I tend to take it for granted that everyone has seen the cornerstone films from the past – perhaps because most of my friends are big movie lovers – but I know that’s not really the case. And very few current films move me to write about them, let alone give them much thought once the end credits have rolled. I watched The Deer Hunter today. It’s been at least a decade since I’ve last seen it and now it’s stuck back deeply into my head again.
There were two reasons it was on my mind to watch. The first reason is the recent release of the film on Blu-Ray (hey, it’s only $10 bucks on Amazon right now!) – I’ve seen this on VHS, laser disc and standard DVD and this Blu-Ray edition is the first to do justice to Vilmos Zsigmond’s Oscar-nominated cinematography.
The second reason was because I’d recently watched the HBO documentary short I Knew It Was You: Rediscovering John Cazale. Actually I watched it twice because it’s so damned good. (It’s on DVD, find it at Amazon. The bonus features look so good that I might have to buy it eventually.)Who would believe that this was produced by Brett Ratner? (Fortunately he didn’t direct it.) Cazale was in only 5 films. All 5 of those films won the Academy Award for best picture. Godfather 1 & 2, Dog Day Afternoon, The Conversation, The Deer Hunter. The documentary does an amazing job in a short time of getting into the craft of acting and explaining just what it was that made Cazale so special. But I digress.
There are so many reasons that The Deer Hunter is a great film. Well, we can start with the cast. Robert De Niro, John Cazale, Christopher Walken, Meryl Streep, John Savage, George Dzundza, Shirley Stoler. But it’s not just the cast.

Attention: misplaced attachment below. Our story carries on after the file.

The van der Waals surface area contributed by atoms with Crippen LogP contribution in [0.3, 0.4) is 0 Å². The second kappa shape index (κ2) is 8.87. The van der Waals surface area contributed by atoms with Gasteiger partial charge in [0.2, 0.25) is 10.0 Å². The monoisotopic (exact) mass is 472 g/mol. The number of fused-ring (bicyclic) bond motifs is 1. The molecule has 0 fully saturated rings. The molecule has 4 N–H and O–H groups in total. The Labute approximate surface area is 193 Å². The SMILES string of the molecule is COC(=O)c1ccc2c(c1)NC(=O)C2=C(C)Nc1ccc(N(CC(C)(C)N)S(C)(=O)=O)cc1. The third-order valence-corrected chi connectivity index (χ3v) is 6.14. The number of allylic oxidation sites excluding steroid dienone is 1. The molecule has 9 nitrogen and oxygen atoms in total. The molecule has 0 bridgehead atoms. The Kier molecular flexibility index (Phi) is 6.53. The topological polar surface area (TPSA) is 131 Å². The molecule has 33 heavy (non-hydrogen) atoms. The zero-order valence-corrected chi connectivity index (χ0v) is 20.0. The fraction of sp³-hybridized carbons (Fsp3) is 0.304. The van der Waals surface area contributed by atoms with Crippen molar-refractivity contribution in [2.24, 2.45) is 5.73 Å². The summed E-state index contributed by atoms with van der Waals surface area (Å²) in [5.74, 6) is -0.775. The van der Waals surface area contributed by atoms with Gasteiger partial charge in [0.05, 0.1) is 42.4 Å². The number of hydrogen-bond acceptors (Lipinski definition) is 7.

And it’s surely not director/co-writer Michael Cimino, who’s almost equally famous for destroying United Artists with his next film, Heaven’s Gate (which, by the way, is much better than people gave it credit for at the time). Okay, I admit, I like his first film, Thunderbolt and Lightfoot. Year of the Dragon is an extremely guilty pleasure. After that, he didn’t do much and none of it was worthwhile.
No, I suspect it’s that “secret sauce” – a coming together of all the right creative elements in the right space and time. And it’s a film very much of its time, the 1970s. It could never be made today, at least not in the same form. The focus is on the characters. The story telling itself is almost jagged, with some very abrupt transitions.
Let’s face it, in the first hour of the 3 hour film, nothing happens (and yet everything happens). You’ve got a western Pennsylvania steel town and a group of friends. They are preparing for a wedding. Then there’s the wedding and the wedding party and then a few of them go out deer hunting. And then BAM! More than one hour in before you get to the Vietnam scenes that are so justly famous.
But despite the intensity of the Russian roulette sequences, it’s that first hour that draws you in, when there’s almost no attention paid to plot. It’s just great actors working together so well that you don’t feel as if you’re watching acting. There’s an honesty here.